[Federal Register: July 20, 2005 (Volume 70, Number 138)]
[Page 41786-41787]
From the Federal Register Online via GPO Access [wais.access.gpo.gov]



Fish and Wildlife Service

Notice of availability of Draft Comprehensive Conservation Plan 
for Lost Trail National Wildlife Refuge, Marion, Montana

AGENCY: Fish and Wildlife Service, Interior.

ACTION: Notice of availability.


SUMMARY: The U.S. Fish and Wildlife Service announce that a Draft 
Comprehensive Conservation Plan (CCP) and Environmental Assessment (EA) 
for Lost Trail National Wildlife Refuge is available. This CCP, 
prepared pursuant to the National Wildlife Refuge System Improvement 
Act of 1997 and the National Environmental Policy Act of 1969, 
describes how the U.S. Fish and Wildlife Service intends to manage this 
refuge for the next 15 years.

DATES: Written comments must be received at the postal or electronic 
address listed below on or before August 19, 2005.

ADDRESSES: Please provide written comments to Bernardo Garza, Planning 
Team Leader, Division of Planning, Branch of Comprehensive Conservation 
Planning, Mountain-Prairie Region, PO Box 25486, Denver Federal Center, 
Denver, Colorado 80225-0486, or electronically to 
bernardo_garza@fws.gov. A copy of the Draft Plan and Environmental Assessment 

may be obtained by writing to U.S. Fish and Wildlife Service, Lost 
Trail National Wildlife Refuge, 6900A Pleasant Valley Road, Marion, 
Montana 59955; or download from http://mountain-prairie.fws.gov/planning

FOR FURTHER INFORMATION CONTACT: Ray Washtak, Refuge Manager, U.S. Fish 
and Wildlife Service, Lost Trail National Wildlife Refuge, 6900A 
Pleasant Valley Road, Marion, Montana 59955; telephone: (406) 858-2216; 
fax: (406) 858-2218; or e-mail: ray_washtak@fws.gov.

SUPPLEMENTARY INFORMATION: Lost Trail National Wildlife Refuge (NWR), 
comprised of nearly 9,300 acres, is long and narrow, and is nearly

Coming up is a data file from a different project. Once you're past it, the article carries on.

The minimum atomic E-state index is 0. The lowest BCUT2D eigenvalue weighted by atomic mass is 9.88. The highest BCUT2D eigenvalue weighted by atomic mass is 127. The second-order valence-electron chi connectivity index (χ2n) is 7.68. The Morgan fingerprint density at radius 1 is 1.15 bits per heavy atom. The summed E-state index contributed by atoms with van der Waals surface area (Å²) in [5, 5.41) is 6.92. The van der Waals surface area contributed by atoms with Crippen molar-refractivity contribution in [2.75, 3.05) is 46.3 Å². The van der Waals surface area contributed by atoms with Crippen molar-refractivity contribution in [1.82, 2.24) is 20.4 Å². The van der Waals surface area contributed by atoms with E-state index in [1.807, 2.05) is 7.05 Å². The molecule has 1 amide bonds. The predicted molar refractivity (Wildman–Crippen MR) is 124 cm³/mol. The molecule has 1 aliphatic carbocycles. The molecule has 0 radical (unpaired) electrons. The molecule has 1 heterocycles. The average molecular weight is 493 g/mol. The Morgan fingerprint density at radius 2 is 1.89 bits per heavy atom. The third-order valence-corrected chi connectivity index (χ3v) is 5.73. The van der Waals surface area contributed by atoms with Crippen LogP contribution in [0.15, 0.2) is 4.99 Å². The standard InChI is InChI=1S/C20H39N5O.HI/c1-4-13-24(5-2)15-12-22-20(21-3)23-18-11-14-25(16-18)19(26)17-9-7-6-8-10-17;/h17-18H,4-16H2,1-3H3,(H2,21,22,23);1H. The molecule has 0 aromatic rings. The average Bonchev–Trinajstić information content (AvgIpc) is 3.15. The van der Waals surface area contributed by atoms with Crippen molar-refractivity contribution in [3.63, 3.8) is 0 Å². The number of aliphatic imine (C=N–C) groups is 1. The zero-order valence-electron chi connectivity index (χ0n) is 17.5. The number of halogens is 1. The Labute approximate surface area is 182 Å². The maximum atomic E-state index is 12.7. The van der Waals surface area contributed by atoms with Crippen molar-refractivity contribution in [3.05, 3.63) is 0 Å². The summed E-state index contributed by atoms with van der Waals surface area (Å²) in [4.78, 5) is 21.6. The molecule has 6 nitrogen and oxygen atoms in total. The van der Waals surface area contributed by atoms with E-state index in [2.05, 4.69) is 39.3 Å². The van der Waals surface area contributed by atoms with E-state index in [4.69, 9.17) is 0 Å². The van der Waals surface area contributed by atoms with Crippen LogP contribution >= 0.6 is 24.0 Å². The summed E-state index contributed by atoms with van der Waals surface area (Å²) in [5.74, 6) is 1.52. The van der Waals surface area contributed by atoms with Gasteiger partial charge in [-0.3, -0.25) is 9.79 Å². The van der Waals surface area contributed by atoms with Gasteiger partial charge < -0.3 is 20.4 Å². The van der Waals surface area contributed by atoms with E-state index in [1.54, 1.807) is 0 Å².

bisected throughout its length by the Pleasant Valley Road in Flathead 
County, in extreme northwestern Montana. This refuge was established in 
1999 and is nestled in Montana's Pleasant Valley, within the Fisher 
River Watershed. Lost Trail NWR can be described as a long valley 
crossed by Pleasant Valley Creek and encompassing the 182-acre Dahl 
Lake. Lost Trail NWR is comprised of wetlands, riparian corridors, 
uplands dominated by prairie and tame grasses, and temperate forests 
dominated by lodgepole pine and Douglas-fir. Besides numerous migratory 
waterfowl and neotropical bird species, this refuge is home to 
federally listed species such as the bald eagle, black tern, boreal 
toad, and Spalding's catchfly. Canada lynx and trumpeter swan 
occasionally use refuge habitats, and the grizzly bear, gray wolf, and 
bull trout occur in Pleasant Valley. Lost Trail NWR was established by 
Congress with the following purposes: (1) For use by migratory birds, 
with emphasis on waterfowl and other water birds; (2) for the 
conservation of fish and wildlife resources; (3) for fish and wildlife-
oriented recreation; and (4) for the conservation of endangered and 
threatened species.
    This Draft CCP/EA identifies and evaluates four alternatives for 
managing Lost Trail NWR for the next 15 years. Alternative D, the No 
Action Alternative, proposes continuation of current management of the 
refuge. Alternative A (Proposed Action) emphasizes restoration and 
maintenance of Dahl Lake, and other native habitats, in vigorous 
condition to promote biological diversity. High importance is placed on 
the control of invasive plant species with partners and integrated pest 
management. It provides habitat in order to contribute to conservation, 
enhancement and recovery of federally listed species; and possible 
modification of public uses to protect visitors, and minimize harmful 
interaction between users and listed species. Alternative B emphasizes 
manipulation of habitat to promote wildlife populations to provide the 
public with abundant quality wildlife

[[Page 41787]]

recreation, as well as, active research, documentation, and 
interpretation of cultural resources. This alternative calls for a 
contact station staffed 7 days a week. Alternative C calls for 
restoration of habitats to historic conditions, and allowance of 
natural processes to manage habitats; provides for increased protection 
of listed species, and de-emphasizing public use opportunities at the 
refuge (such as no fishing and hunting, except by special permits).
    The Proposed Action was selected because it best meets the purposes 
and goals of Lost Trail NWR, as well as the goals of the National 
Wildlife Refuge System. The Proposed Action will benefit migrating and 
nesting waterfowl and neotropical migrants, shore birds, federally 
listed species, large ungulates, as well as improvements in water 
quality from riparian habitat restoration. Environmental education and 
partnerships will result in improved wildlife-dependent recreational 
opportunities. Cultural and historical resources will be protected.

    Dated: May 27, 2005.
Ron Shupe,
Acting Regional Director, Region 6, Denver, CO.
[FR Doc. 05-14223 Filed 7-19-05; 8:45 am]